Analysts say the coronavirus pandemic sped the adoption of digital banking by anywhere from two to 10 years.
There were concerns about COVID contaminating paper bills and coins, so people, spurred by their governments, opted for digital payments instead. Besides, with physical contact necessarily becoming less frequent, more and more commerce was being shifted online.
That’s 2020’s portrait of digital banking from a view that encompasses much of the developed world.
But South-East Asia in particular has historically been one of the most interesting places for fintech.
And after such an eventful 2020 for the industry, a guess as to what 2021 holds is a tempting proposition, and perhaps a prudent one too.
Following the breadcrumbs left by the previous year and extrapolating some of the trends it stirred, a rough picture can be made out.
Cashless and Digital as Usual
People in South-East Asia are not yearning for olden days of cash and physical transactions. A report by Visa shows that most consumers in the region prefer to keep using digital banking solutions.
Fifty-seven percent rate shopping online as being more convenient than going to a physical shop, while a staggering 77% say they would prefer to use digital payments over cash even once the pandemic has ended.
Hooray for the Newly Banked
South-East Asia’s underbanked and unbanked population, 70% altogether, was in line to receive sufficient banking. The developments of 2020 just rushed the process a little.
The biggest sign of that is that smartphone penetration in the region registers one of the highest rates worldwide, at 63.
Where legacy banks have been failing a large section of the population, digital banking can close the gap, especially in 2021.
There are concrete steps being made in this direction. Razer fintech and Visa have partnered in an effort to serve the unbanked of South East Asia, mostly concentrated in the Philippines, where the sufficiently banked population amounts to only 35%.
New Players Enter the Field
In the region, Singapore leads the charge when it comes to banking in general. As much as 95% of the population is satisfactorily banked.
But digital banking had already come into the sights of the Monetary Authority of Singapore.
It issued four licenses for fully digital banks in 2020.
One recipient of the license offers a telling glimpse at what the landscape might look like. And that’s the tandem of Singtel and Grab.
Singtel is one of the largest telecommunications firms in the country, while Grab is a successful payments and rideshare startup. Their coming together might hint at a strategy designed to, at least in part, unseat some of the nation’s biggest banks—DBS, UOB and OCBC—which have incumbency and deep pockets in their favour.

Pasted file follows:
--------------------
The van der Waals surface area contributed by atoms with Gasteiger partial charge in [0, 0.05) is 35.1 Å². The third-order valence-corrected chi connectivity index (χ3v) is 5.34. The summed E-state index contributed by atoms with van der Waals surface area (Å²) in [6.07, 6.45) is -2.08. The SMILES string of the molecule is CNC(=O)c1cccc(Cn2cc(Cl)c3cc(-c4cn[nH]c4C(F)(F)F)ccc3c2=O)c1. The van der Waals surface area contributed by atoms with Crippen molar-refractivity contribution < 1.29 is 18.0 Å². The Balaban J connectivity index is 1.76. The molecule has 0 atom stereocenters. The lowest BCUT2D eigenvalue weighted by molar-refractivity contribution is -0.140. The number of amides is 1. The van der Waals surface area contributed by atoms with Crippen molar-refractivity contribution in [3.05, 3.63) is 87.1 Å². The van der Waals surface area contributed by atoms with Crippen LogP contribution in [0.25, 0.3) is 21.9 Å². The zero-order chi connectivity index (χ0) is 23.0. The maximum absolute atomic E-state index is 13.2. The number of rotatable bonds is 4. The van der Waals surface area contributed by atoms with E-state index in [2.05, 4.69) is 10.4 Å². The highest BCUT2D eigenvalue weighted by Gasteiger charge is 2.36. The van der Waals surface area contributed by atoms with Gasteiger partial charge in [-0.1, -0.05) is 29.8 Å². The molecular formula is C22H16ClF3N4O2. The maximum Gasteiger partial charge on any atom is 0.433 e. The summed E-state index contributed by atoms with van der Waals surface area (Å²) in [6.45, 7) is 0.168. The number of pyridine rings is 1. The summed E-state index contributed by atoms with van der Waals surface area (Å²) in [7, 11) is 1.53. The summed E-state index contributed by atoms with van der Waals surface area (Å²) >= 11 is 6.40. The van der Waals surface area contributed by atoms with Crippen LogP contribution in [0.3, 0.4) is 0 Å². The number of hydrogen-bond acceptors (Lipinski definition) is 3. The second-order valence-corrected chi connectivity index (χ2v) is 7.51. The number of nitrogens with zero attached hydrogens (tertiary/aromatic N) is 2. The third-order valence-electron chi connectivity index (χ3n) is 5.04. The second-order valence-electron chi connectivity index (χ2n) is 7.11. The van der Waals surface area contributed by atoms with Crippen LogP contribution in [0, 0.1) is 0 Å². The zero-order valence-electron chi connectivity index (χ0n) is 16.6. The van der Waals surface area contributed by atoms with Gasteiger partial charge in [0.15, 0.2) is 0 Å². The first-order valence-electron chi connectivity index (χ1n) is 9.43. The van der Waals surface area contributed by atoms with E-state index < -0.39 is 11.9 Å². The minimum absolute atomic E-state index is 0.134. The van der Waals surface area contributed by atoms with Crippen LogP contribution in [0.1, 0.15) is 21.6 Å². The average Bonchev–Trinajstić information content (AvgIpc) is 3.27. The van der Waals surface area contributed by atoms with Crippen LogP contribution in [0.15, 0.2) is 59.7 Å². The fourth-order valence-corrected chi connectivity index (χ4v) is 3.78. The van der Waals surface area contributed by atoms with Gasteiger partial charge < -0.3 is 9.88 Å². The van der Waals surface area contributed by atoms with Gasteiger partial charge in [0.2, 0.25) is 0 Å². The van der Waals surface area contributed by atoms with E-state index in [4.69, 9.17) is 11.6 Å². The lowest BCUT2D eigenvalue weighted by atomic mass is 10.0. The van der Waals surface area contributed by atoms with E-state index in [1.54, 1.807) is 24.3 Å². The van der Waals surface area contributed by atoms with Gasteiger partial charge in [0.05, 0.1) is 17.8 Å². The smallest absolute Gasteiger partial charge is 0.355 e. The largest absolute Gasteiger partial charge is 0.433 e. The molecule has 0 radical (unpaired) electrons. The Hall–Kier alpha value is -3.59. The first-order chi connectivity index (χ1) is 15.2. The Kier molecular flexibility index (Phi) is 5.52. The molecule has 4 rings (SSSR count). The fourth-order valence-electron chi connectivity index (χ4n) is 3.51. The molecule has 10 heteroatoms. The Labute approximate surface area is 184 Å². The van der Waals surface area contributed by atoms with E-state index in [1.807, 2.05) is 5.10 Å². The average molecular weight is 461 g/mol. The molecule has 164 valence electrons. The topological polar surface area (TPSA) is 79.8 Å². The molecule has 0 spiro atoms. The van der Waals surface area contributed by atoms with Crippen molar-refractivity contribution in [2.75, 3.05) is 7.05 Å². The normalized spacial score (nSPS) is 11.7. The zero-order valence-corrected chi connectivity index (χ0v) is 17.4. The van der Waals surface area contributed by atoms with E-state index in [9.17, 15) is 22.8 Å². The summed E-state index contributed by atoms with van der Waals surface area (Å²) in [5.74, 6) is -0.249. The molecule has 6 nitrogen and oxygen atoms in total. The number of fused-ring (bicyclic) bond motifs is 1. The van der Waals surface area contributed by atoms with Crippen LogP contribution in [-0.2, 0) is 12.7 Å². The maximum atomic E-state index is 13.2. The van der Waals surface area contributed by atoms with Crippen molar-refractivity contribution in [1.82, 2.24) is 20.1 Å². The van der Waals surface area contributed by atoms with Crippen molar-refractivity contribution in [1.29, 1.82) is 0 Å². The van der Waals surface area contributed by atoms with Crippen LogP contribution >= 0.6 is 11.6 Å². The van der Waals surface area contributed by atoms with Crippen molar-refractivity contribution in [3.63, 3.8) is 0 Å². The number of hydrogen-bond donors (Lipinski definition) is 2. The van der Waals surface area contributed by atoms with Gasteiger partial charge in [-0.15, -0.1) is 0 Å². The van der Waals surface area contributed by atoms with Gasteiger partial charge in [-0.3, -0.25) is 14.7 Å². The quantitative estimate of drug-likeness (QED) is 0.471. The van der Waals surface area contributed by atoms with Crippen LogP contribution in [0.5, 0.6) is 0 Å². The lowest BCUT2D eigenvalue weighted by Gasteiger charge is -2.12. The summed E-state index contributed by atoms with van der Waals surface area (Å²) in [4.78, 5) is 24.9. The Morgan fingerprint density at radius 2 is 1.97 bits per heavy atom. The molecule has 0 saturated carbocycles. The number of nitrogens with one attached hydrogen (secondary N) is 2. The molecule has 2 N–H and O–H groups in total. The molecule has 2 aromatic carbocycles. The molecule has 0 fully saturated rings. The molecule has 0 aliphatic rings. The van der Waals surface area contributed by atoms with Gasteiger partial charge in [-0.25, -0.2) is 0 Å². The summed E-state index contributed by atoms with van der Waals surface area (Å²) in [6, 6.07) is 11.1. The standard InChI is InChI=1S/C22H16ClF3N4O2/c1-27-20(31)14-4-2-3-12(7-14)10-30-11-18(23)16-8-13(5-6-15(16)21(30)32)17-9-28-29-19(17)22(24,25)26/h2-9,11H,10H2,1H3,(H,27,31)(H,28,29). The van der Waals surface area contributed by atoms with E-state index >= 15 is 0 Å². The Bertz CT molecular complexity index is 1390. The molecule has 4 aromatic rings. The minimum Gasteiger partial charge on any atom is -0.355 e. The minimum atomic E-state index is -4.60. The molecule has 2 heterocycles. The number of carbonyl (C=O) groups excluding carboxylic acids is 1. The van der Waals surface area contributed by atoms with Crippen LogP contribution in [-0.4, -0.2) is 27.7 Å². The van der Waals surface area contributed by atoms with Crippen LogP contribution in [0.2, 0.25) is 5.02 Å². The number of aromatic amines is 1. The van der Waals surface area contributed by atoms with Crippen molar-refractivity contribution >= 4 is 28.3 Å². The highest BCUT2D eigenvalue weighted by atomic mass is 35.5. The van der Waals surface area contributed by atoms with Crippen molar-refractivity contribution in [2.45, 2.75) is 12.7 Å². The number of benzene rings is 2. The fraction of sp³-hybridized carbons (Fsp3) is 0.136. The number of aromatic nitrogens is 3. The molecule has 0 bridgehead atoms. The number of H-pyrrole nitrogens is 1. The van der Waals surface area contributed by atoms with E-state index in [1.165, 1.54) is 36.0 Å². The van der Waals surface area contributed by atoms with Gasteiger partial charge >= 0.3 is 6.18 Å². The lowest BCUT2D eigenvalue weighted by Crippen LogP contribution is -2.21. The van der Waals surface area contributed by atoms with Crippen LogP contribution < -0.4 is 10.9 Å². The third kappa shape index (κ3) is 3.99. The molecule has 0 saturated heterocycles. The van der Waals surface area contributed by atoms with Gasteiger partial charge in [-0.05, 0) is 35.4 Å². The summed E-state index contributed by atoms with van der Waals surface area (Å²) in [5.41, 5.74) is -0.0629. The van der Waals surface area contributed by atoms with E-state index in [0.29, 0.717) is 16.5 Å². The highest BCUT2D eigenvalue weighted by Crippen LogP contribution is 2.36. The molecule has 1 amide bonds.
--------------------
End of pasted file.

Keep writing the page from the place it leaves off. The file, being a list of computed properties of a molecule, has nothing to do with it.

While Singtel has gone out of its way to declare that it’s not in competition with legacy banks, the chief executive of DBS has been a little more defensive, declaring to CNBC that “they can hold their own.”
It’s a safe bet that 2021 will see Singtel leverage its 4.5-million-strong customer base to show the ease and convenience of digital banking, which already sets the stage for a strong market entry once they’re ready to roll out.
The Philippines has also aligned some of its laws with the conditions necessary for digital banking to emerge, in line with the rest of the region.
More Players Aim for a Stake
The fintech industry is likely to attract new players in 2021. In markets that have surged towards fintech, such as Singapore and Malaysia, new entrants may wish to strike at currently untouched niches.
And in an untapped market like the Philippines, where a push towards digital banking is underway, newcomers will likely be more interested in grabbing market share.
But they should tread with caution.
Boston Consulting Group released a report on the rise of digital banking in South-East Asia. They were quick to note that of the ten most-used digital banking platforms, only five are profitable.
The report also details aspects that can allow a digital banking service to achieve both success and sustainability.
The top ones, which any new banking platform should have as priorities, are an effective digital ecosystem approach, the right tech principles, and a flexible, adaptable culture.
All three are easier to achieve when looked at not as separate aims and targets, but as issues to be handled at the level of the core banking system a firm decides to use.
As BCG observes, these are crucial aspects. The digital banks that emerge within South-East Asia in 2021 will need to view them as the crucial elements they are.
HSG’s extensive list of references, its clients, prove through their success that a strong and agile core banking system is an absolute necessity, and when it’s there many other issues are solved by extension.
That’s not going to change in 2021.
Digital banking will only pick up steam as 2021 progresses. And that will have far-reaching implications for people across South-East Asia, and certainly for the aspirants looking to break into the market in a year that appears to be ripe for entry.